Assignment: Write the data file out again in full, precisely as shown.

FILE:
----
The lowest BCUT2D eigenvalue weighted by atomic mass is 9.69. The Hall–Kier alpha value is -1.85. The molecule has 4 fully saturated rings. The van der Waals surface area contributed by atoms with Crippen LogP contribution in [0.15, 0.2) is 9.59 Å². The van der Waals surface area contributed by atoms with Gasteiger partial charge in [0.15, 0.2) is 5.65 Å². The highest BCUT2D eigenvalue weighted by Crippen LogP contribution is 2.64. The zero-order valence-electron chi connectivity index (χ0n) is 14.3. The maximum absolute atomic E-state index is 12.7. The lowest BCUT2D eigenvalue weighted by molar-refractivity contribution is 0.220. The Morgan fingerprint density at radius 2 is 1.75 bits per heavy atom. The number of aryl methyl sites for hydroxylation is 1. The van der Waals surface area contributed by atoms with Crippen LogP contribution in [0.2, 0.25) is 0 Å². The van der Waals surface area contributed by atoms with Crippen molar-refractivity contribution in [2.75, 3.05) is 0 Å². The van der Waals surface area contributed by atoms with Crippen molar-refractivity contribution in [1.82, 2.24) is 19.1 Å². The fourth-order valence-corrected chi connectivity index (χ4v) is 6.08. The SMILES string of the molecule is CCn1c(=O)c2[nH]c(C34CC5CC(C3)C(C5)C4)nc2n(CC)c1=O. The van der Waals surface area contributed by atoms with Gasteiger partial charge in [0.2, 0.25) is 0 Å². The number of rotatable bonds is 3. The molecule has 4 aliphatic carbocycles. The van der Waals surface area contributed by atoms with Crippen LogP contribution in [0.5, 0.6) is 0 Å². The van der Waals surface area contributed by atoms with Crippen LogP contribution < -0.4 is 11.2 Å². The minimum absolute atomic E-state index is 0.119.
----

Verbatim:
The lowest BCUT2D eigenvalue weighted by atomic mass is 9.69. The Hall–Kier alpha value is -1.85. The molecule has 4 fully saturated rings. The van der Waals surface area contributed by atoms with Crippen LogP contribution in [0.15, 0.2) is 9.59 Å². The van der Waals surface area contributed by atoms with Gasteiger partial charge in [0.15, 0.2) is 5.65 Å². The highest BCUT2D eigenvalue weighted by Crippen LogP contribution is 2.64. The zero-order valence-electron chi connectivity index (χ0n) is 14.3. The maximum absolute atomic E-state index is 12.7. The lowest BCUT2D eigenvalue weighted by molar-refractivity contribution is 0.220. The Morgan fingerprint density at radius 2 is 1.75 bits per heavy atom. The number of aryl methyl sites for hydroxylation is 1. The van der Waals surface area contributed by atoms with Crippen LogP contribution in [0.2, 0.25) is 0 Å². The van der Waals surface area contributed by atoms with Crippen molar-refractivity contribution in [2.75, 3.05) is 0 Å². The van der Waals surface area contributed by atoms with Crippen molar-refractivity contribution in [1.82, 2.24) is 19.1 Å². The fourth-order valence-corrected chi connectivity index (χ4v) is 6.08. The SMILES string of the molecule is CCn1c(=O)c2[nH]c(C34CC5CC(C3)C(C5)C4)nc2n(CC)c1=O. The van der Waals surface area contributed by atoms with Gasteiger partial charge in [0.2, 0.25) is 0 Å². The number of rotatable bonds is 3. The molecule has 4 aliphatic carbocycles. The van der Waals surface area contributed by atoms with Crippen LogP contribution in [0.5, 0.6) is 0 Å². The van der Waals surface area contributed by atoms with Crippen LogP contribution < -0.4 is 11.2 Å². The minimum absolute atomic E-state index is 0.119.